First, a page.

This begins like another recent blog. Today is August 3.
It's an anniversary of sorts for me. Three years ago
today... August 3, 2006. It was the most terrifying day of
my life. It was the day I left my abusive husband.
I guess you could call this part two of the story. On july
22, I made the decision to leave my husband. However, I
didn't actually leave until August 3. It was the need for
extreme caution and precise detail that delayed my
departure. I would only have one chance to do this. I had
to make sure it was done right.
Those 12 days were so horrible. I had finally realized I
needed to get out of the marriage. I had set the plan in
motion. But for almost two weeks, I was stuck in that
house. I had to pre-teen like nothing was happening. In
reality, my whole life was changing.
It was a chaotic time for me. I didn't sleep at all. I
could barely make it through each day. Yet, I had to.
Inside, I was a mess of emotion. Outwardly, nothing had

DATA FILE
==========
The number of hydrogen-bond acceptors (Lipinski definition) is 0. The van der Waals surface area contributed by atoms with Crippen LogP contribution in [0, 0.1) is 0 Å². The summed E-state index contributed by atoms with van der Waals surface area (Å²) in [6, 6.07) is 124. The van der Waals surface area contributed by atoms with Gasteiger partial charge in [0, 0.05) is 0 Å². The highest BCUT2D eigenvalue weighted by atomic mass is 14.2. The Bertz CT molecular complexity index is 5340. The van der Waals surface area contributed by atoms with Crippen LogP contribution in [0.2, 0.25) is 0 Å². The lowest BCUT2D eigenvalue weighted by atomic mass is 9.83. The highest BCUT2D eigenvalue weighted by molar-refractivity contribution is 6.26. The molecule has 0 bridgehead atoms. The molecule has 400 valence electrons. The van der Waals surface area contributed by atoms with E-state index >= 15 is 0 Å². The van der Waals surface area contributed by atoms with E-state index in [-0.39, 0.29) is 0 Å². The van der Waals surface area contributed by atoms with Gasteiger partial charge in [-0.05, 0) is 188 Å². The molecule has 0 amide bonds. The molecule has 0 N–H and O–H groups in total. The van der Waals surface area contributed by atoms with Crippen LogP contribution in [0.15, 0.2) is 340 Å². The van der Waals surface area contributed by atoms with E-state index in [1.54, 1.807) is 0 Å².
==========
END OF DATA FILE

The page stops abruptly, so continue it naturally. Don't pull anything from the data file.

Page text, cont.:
changed at all. At no point could I let the secret betray
me. My very life may have depended on my ability to hide
To make matters worse, I had no idea what was happening
outside of my home. I had sent an email to my mother and
to my best friends online. I asked for help getting out of
this marriage. That was all the communication we had on the
subject. We didn't dare say more. My husband controlled
the email server we used. He had access to all incoming and
outgoing emails. I couldn't risk him learning of the plan.
So I was left in silence. I knew plans were being made. I
didn't know what they were. I didn't know who was
involved. I didn't know when it would happen. I was
desperate to get out and I was desperate for knowledge. I
had no choice but to wait.
Each day dragged on. I took care of JD. We played together
and I tried to come up with special things to make him
happy. I cried when my husband hurt me. I accepted his